That study took 75 journal reviewers (I believe they were all from the cognitive sciences community) and presented them with papers to review. The catch was that the papers were all identical in their experimental setup and data, however, they varied in their conclusions of the results. The majority of the reviewers agreed with the conclusions that were similar to their own theoretical perspective.

Peer review of research grant proposals isn't much better; this study from around the same time period concluded that being awarded a peer-reviewed research grant falls mostly to chance:

The degree of disagreement within the population of eligible reviewers is such that whether or not a proposal is funded depends in a large proportion of cases upon which reviewers happen to be selected for it. No evidence of systematic bias in the selection of NSF reviewers was found.

From a philosophical perspective peer-review can be very effective, however, it relies mostly on the quality of the reviewer:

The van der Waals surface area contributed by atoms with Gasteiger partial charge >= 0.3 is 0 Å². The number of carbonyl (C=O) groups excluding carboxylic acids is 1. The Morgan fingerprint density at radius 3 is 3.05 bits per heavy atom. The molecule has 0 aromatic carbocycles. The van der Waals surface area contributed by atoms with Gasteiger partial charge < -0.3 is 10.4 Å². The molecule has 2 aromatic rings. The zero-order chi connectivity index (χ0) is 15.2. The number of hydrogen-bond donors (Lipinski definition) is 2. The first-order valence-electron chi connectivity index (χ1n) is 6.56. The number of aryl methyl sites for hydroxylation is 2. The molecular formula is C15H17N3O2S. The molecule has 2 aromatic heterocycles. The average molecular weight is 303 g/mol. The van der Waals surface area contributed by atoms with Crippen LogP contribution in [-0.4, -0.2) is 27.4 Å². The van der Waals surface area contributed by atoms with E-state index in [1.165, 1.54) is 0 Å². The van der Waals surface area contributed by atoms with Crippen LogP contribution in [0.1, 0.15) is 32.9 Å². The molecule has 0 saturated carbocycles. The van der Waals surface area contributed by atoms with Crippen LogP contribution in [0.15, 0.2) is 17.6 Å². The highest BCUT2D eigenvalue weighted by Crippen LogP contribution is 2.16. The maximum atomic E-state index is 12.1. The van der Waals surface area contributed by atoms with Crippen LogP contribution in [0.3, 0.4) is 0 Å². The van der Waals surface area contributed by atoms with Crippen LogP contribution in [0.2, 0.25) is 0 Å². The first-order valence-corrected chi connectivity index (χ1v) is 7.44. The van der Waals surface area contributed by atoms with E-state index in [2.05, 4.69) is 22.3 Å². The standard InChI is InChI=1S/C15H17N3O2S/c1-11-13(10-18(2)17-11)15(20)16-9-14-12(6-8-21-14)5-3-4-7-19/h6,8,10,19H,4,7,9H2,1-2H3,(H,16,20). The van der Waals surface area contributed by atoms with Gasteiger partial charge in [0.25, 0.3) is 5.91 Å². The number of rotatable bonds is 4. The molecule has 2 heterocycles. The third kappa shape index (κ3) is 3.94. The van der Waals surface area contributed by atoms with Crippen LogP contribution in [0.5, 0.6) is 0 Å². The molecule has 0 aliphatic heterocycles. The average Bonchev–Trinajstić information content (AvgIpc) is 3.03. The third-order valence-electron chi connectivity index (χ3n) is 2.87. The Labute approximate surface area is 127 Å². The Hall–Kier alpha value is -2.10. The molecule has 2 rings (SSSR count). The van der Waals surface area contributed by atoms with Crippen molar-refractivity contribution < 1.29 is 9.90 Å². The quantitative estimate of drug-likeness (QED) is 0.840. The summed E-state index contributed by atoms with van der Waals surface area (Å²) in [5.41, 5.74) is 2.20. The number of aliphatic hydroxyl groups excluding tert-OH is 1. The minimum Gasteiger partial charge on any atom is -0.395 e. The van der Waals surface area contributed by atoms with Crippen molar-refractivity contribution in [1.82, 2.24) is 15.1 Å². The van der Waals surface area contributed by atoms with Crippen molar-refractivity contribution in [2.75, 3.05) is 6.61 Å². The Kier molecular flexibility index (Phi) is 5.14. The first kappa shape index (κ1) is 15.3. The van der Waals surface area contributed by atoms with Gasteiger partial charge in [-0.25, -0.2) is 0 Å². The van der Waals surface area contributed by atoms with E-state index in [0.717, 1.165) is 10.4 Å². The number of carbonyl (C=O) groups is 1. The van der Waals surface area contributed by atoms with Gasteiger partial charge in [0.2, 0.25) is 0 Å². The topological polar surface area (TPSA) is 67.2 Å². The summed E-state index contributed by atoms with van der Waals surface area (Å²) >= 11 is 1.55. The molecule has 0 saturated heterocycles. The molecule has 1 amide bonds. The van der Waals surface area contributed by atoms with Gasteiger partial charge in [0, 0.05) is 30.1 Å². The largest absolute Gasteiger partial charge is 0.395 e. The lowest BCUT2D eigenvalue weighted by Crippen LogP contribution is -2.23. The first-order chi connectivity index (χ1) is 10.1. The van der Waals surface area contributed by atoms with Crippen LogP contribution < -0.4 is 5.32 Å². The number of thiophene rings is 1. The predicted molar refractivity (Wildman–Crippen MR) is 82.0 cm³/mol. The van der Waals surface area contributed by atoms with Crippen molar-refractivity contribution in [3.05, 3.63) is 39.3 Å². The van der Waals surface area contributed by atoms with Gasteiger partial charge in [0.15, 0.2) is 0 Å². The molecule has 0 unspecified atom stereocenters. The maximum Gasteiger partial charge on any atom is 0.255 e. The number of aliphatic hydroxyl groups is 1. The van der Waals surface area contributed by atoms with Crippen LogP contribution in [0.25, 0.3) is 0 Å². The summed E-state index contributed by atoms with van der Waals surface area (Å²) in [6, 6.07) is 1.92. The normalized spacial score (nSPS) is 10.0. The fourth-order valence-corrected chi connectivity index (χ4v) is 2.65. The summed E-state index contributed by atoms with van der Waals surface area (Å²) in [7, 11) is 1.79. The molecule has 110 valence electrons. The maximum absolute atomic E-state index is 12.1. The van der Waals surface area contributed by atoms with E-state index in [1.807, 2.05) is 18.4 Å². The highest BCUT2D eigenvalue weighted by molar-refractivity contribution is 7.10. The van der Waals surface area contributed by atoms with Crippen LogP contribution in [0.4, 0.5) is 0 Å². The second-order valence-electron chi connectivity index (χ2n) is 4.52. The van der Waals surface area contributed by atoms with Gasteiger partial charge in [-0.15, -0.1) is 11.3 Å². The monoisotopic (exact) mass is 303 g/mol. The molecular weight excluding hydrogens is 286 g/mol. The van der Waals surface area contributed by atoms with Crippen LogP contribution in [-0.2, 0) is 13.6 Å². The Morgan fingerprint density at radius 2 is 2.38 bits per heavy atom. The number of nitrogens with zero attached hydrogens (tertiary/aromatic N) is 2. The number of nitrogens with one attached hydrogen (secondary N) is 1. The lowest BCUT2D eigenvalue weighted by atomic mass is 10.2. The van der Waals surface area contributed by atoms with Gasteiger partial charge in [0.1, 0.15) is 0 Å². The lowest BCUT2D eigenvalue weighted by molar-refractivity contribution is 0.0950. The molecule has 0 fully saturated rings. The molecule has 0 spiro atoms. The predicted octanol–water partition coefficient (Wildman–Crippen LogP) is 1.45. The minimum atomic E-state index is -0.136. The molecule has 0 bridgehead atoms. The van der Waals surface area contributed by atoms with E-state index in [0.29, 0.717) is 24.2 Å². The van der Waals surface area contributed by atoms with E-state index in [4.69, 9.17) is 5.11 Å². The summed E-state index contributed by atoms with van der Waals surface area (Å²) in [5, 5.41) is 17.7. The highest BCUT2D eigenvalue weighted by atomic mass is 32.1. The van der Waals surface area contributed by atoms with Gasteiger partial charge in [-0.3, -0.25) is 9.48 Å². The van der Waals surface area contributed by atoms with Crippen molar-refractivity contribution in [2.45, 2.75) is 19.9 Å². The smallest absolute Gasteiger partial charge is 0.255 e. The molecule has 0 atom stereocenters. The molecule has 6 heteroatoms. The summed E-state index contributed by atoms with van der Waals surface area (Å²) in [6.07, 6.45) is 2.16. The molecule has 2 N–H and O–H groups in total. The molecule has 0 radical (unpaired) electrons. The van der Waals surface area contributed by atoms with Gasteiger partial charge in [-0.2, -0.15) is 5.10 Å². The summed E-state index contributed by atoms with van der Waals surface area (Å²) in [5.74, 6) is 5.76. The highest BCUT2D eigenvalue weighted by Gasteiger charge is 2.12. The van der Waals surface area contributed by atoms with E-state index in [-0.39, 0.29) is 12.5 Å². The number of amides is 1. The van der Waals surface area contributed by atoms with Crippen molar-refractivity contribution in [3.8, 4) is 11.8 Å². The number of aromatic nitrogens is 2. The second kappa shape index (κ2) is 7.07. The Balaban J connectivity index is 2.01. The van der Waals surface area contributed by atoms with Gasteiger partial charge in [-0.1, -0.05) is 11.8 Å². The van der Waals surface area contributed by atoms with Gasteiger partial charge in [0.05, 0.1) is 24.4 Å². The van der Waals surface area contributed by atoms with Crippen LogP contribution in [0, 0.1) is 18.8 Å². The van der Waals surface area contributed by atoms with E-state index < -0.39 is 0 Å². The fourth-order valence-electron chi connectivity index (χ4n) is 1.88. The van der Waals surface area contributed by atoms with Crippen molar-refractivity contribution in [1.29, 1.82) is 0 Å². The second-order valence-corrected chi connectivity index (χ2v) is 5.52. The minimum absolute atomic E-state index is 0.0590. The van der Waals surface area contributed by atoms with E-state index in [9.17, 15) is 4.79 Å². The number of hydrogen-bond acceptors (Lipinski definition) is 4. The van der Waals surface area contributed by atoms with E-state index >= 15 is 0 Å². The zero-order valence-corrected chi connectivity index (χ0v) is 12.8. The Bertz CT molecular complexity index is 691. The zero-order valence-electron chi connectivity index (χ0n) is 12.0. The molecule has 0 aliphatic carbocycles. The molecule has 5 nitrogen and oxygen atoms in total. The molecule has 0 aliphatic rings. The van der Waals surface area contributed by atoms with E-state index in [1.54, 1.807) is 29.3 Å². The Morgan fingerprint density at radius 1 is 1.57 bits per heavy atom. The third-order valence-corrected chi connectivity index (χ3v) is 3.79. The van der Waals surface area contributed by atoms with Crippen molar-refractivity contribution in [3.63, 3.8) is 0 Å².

Peer review can be performed successfully only if those involved have a clear idea as to its fundamental purpose. Most authors of articles on the subject assume that the purpose of peer review is quality control. This is an inadequate answer. The fundamental purpose of peer review in the biomedical sciences must be consistent with that of medicine itself, to cure sometimes, to relieve often, to comfort always. Peer review must therefore aim to facilitate the introduction into medicine of improved ways of curing, relieving, and comforting patients. The fulfillment of this aim requires both quality control and the encouragement of innovation. If an appropriate balance between the two is lost, then peer review will fail to fulfill its purpose.

This more recent meta-study aggregated the results of 19 studies on peer review (having pruned away 116 other studies that did not meet their criteria). They found that each study had widely different conclusions, many of which may not be generalizable. They conclude that